The Nightshift: 22 May 2017

Press Clippings: 
Good Morning. It’s Monday, 22 May 2017 and this is the Morning Edition of The Nightshift, the world’s overnight news feed.
Amazing times, these. The American drama continues. Here’s a quick chronological review of recent events.
May 8th. Fired Acting Attorney General Sally Yates delivers testimony to an open session of Congress which contradicts the White House, specifically about Lt. General Michael Flynn, who was fired 18 days after Yates told the White House that Flynn was subject to Russian blackmailing because of his (previously) unrevealed relationships/contacts with the Russians. Yates’ immense credibility–versus the shifting stories coming from the White House–pinned the  Administration to the wall.
May 9th. Trump fires FBI director James Comey, based on a ridiculous official logic (“he was harsh to Hilary Clinton while investigating her email issue”). Trump based the firing on an internal letter from Rod Rosenstein, Deputy Attorney General. Odd, since Trump had earlier complained that Comey was not tough enough on Hilary. Could it be that Comey’s leadership of an FBI investigation into the Trump Campaign of 2016 and possible collusion with Russia was the real reason? Rosenstein would wait only 24 hours to find out that he, too, had been tossed under the bus by Trump.
May 10th. Trump shifts his story, Rosenstein gets the blame, and the White House, contradicting the cover letter from the Deputy Attorney General, said that there were “other factors” behind the firing of  FBI head James Comey. Internally, it’s whispered that Comey was fired because he was leading the Trump/Russia collusion investigation and would not validate or support Trump’s claim that former President Obama was wiretapping Trump Tower and Donald Trump.
May 11th. Trump gives an interview to English publication The Economist.  He fails to display any type of modern understanding of economics but does claim authorship of the term “priming the pump”….a term used since the 1930s to describe economic participation in the economy by the Government. Later, Trump gives an astonishing interview to Lester Holt of NBC News in which he admits firing Comey because of the Trump/Russia investigation, simultaneously tossing Rubenstein under the bus and reversing the White House’s official “position” on the Comey firing.  Trump also states that Comey told him “three times” that Trump was not a target of the investigation and that Comey asked to have dinner with Trump in an attempt to keep his job. Later, Comey–another person with vast credibility on Capital Hill–refuted Trump’s assertions, as well as noting that he had been asked, repeatedly, to pledge “personal loyalty” to Trump. Comey’s notes on his reluctant meeting with Trump were memorialized in a file Memo, which makes its way into the public arena, generating a day of massively bad press for the White House. The professional thoroughness and care of Comey vs. the random actions of the White House is a mismatch–Comey comes out way ahead in terms of credibility.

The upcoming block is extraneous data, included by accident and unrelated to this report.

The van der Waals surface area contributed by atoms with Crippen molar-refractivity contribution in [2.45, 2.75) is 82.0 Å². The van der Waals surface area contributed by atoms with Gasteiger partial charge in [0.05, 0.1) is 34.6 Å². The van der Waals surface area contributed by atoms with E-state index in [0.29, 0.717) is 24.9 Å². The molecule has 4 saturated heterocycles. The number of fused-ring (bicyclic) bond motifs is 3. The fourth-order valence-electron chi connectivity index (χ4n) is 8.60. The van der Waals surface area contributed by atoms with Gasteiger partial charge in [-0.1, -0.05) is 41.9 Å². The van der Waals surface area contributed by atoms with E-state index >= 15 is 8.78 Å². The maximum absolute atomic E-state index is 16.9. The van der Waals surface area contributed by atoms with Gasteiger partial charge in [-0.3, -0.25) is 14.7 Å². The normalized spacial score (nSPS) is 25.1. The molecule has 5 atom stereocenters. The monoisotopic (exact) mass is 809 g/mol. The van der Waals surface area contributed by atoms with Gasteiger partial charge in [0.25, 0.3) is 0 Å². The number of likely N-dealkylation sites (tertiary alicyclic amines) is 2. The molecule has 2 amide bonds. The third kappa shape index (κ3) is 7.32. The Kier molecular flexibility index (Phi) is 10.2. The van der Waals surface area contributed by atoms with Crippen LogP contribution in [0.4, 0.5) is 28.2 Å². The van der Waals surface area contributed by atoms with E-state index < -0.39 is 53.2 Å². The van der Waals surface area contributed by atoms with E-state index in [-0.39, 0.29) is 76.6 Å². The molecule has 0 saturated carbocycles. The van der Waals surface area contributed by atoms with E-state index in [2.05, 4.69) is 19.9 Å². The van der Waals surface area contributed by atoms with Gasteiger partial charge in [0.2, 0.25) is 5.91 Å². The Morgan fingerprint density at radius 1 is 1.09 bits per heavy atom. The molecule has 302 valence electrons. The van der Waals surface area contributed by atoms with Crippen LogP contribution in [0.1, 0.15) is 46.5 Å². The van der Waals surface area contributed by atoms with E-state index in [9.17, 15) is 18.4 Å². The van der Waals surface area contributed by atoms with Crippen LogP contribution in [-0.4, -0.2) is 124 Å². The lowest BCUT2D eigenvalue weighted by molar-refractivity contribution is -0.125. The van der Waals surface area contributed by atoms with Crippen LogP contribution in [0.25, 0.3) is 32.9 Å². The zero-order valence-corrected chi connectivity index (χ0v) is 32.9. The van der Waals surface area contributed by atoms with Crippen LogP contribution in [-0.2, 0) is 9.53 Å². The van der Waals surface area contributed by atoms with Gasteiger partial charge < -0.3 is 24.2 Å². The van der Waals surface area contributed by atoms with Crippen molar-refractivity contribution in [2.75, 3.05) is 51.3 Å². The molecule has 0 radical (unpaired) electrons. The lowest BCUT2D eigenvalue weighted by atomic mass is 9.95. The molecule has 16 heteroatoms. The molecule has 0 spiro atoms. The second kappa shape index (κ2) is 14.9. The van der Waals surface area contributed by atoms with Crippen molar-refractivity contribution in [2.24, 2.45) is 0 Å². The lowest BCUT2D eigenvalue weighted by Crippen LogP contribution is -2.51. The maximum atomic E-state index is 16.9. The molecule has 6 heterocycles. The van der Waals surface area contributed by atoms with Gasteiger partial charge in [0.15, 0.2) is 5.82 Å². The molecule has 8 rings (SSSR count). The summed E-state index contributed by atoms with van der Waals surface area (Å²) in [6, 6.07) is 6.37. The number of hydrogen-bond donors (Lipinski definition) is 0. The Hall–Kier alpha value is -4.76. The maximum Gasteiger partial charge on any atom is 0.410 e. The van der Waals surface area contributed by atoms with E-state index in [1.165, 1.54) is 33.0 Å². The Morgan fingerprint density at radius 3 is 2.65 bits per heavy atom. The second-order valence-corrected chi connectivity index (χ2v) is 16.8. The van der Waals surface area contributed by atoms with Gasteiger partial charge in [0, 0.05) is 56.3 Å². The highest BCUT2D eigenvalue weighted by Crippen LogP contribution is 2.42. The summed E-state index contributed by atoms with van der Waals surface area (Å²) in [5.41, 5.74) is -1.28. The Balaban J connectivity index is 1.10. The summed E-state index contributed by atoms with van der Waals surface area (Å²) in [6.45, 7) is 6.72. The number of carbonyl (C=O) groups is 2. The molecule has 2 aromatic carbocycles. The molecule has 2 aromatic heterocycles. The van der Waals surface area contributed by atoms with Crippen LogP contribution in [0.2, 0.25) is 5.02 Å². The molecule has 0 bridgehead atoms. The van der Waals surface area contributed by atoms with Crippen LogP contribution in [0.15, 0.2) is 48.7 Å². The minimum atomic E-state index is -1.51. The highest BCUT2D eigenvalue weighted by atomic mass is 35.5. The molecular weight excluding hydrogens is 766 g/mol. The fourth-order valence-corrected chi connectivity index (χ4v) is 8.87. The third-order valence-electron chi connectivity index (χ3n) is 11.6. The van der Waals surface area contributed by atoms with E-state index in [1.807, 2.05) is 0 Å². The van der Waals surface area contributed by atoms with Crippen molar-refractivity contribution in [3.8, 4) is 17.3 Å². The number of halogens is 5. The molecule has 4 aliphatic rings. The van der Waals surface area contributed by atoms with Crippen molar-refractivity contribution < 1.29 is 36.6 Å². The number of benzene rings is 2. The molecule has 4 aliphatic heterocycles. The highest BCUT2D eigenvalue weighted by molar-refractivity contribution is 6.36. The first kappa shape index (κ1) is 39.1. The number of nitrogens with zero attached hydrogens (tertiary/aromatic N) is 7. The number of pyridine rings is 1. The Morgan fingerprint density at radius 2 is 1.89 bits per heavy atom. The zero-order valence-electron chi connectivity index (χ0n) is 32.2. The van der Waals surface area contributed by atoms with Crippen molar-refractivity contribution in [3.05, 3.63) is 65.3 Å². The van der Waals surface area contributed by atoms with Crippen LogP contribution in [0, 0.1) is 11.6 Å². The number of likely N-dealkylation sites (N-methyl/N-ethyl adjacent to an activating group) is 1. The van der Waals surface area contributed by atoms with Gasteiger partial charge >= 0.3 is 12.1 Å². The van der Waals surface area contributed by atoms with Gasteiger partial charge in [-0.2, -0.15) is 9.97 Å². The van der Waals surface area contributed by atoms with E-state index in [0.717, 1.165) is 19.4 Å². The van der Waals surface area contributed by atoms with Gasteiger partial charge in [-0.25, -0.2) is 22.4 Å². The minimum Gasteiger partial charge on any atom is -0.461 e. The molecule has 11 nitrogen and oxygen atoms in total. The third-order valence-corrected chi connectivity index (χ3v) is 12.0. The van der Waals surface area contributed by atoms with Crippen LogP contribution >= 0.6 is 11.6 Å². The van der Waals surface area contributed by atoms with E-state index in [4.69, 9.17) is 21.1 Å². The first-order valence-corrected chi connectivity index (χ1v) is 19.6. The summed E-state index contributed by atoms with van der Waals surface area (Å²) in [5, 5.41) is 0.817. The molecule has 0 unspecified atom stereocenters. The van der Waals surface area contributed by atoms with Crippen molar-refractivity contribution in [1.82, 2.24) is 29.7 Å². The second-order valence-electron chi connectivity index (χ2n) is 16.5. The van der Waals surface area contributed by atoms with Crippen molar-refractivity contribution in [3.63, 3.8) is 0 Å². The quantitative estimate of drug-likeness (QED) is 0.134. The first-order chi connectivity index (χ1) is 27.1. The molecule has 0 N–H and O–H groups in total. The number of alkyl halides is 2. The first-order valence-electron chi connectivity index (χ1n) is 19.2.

May 12th.  Trump provides a “threat” or a “warning” (depending on your political beliefs), vowing to release the “tapes” of his meeting with Comey, in an early morning tweet. The White House, continuing a brilliant string of failed obfuscation attempts, refused to acknowledge or deny that such tapes exist. Trump is shocked that public and media opinion runs against him after the firing of Comey, which is precisely the outcome he was not expecting. Judgement remains an issue with this White House and it can’t all be blamed on the staff.  Comey is, according to friends, fine if the tapes exist; he simply believes they will reinforce his version of events. Switch lanes: Trump releases a letter from his Washington attorneys that disavows any Trump investments in Russia. The letter is laughed at by legal experts who note it’s narrow assertions (nothing mentioned about Russian investments in Trump projects anywhere and especially in the U.S.) and ineffective tax position.
May 15th. Politico posts a story that says that the White House staff routinely manipulates the news that Trump receives, in an attempt to influence his mind-set and positions. In the story, the assertion is made that Trump cannot tell the difference between “fake news” and “real news” and that they prefer he receives no real news since it “would upset him” (Cut to Jack Nicholson in A Few Good Men: “the can’t handle the truth!”). It got worse. The Washington Post published a story that Trump had shared “sensitive intelligence” with the Russian Foreign Minister and Russian Ambassador to the United States in a private meeting, from which the U.S. Press was barred but the Russian Press was admitted.  The information was from an American ally who had not authorized its’ sharing. Oooops. The News Cycle took its revenge, with stories of Trump’s goof dominating nightly, late night, and next day news coverage.